A procedural default may be excused by the court if a habeas corpus petitioner can show cause for the default and prejudice resulting from it, or that the court's failure to consider the federal claim will result in a fundamental miscarriage of justice. See Coleman v. Thompson, 501 U.S. 722, 750, 111 S. Ct. 2546, 2565 (1991). To establish cause, a petitioner must demonstrate that "some objective factor external to the defense impeded counsel's efforts to comply with the State's procedural rule." Murray v. Carrier, 477 U.S. 478, 488, 106 S. Ct. 2639, 2645 (1986). Objective factors that constitute cause include,inter alia, "some interference by officials" that made compliance with the applicable state procedural rule impracticable or "a showing that the factual or legal basis for a claim was not reasonably available to counsel." Id. Additionally, ineffective assistance rendered to a petitioner by counsel constitutes cause for a procedural default. However, generally, such a claim must "be presented to the state courts as an independent claim before it may be used to establish cause for a procedural default." Id. at 489, 106 S. Ct. at 2646.
Medrano Lara contends his counsel rendered ineffective assistance to him when he failed to "perfect appeal after filing a notice of appeal." However, in his reply to the respondent's opposition to the instant petition, Medrano Lara asserts that he and "his counsel had both sought to exhaust direct appeal and collateral remedies available in Courts of the State." Medrano Lara's assertion that his counsel rendered ineffective assistance to him because he failed to perfect his appeal is contradicted by his assertion that his counsel sought to exhaust his direct appeal. Moreover, Medrano Lara's absence from the state-court proceedings, determined to be voluntary by the state court, is not an objective factor external to his defense that can satisfy the burden imposed on him in establishing cause for a procedural default. Accordingly, the Court finds that the petitioner failed to present evidence that would establish some objective factor external to the defense impeded his counsel's efforts to comply with the state's procedural rules.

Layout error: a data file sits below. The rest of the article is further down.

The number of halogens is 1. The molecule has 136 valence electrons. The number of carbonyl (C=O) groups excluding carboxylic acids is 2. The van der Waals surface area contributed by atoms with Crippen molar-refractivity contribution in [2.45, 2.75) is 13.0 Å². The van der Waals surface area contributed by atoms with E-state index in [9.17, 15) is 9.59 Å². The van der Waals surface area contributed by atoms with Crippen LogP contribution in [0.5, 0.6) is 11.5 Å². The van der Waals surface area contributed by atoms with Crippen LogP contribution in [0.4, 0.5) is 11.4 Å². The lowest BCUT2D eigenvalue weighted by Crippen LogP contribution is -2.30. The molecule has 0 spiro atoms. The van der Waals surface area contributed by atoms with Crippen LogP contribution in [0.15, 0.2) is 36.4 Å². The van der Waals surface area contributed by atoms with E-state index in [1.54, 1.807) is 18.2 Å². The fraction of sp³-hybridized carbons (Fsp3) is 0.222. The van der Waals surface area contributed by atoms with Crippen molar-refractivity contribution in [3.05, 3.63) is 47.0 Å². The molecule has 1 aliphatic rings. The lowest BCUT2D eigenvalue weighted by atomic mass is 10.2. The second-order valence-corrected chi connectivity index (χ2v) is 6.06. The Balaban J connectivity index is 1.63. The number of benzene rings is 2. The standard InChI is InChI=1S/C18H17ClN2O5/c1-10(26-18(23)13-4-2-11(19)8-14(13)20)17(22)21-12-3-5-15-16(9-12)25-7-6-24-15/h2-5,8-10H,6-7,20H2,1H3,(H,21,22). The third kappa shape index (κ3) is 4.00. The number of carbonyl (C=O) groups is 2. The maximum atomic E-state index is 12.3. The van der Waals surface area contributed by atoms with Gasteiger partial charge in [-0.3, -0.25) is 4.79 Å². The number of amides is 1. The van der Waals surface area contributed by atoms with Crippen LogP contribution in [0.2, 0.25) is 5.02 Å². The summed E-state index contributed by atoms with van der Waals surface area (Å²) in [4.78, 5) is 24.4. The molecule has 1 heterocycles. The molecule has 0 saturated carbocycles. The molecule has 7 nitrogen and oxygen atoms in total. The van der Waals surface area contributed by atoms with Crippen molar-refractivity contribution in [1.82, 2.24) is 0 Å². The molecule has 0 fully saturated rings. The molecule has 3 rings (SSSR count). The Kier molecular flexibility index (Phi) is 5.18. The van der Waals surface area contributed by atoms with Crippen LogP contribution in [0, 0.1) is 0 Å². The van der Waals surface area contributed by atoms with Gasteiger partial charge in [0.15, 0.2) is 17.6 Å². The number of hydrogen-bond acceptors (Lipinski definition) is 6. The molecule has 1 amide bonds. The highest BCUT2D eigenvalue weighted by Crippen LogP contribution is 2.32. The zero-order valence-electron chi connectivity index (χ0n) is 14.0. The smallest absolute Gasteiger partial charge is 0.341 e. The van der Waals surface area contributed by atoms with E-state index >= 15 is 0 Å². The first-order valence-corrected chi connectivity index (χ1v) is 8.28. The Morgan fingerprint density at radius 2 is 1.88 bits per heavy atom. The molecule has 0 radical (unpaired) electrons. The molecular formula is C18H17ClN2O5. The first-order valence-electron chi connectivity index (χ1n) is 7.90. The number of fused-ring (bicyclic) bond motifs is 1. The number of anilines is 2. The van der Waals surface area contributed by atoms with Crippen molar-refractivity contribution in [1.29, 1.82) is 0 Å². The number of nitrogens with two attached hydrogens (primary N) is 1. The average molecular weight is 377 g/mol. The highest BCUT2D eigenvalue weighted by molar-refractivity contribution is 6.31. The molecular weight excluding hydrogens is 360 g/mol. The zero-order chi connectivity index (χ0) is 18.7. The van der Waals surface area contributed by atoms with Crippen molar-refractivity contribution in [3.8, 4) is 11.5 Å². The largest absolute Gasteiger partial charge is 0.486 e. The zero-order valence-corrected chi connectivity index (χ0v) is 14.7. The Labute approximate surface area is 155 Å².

A procedurally defaulted claim may also be entertained by a federal court when a petitioner can show that the court's failure to review his claim will result in a fundamental miscarriage of justice, because he is actually innocent. See Bousley v. United States, 523 U.S. 614, 623, 118 S. Ct. 1604, 1611 (1998). Medrano Lara does not allege any facts to demonstrate that he is actually innocent of the charges for which he has been convicted. Therefore, the Court finds that the petitioner's unexhausted claims are procedurally barred. As such, they cannot be reviewed in connection with the instant application for a writ of habeas corpus.
For the foregoing reasons, I recommend that the respondent's motion to dismiss the petition, (Docket Entry No. 34), and the petition, (Docket Entry No. 1), be denied.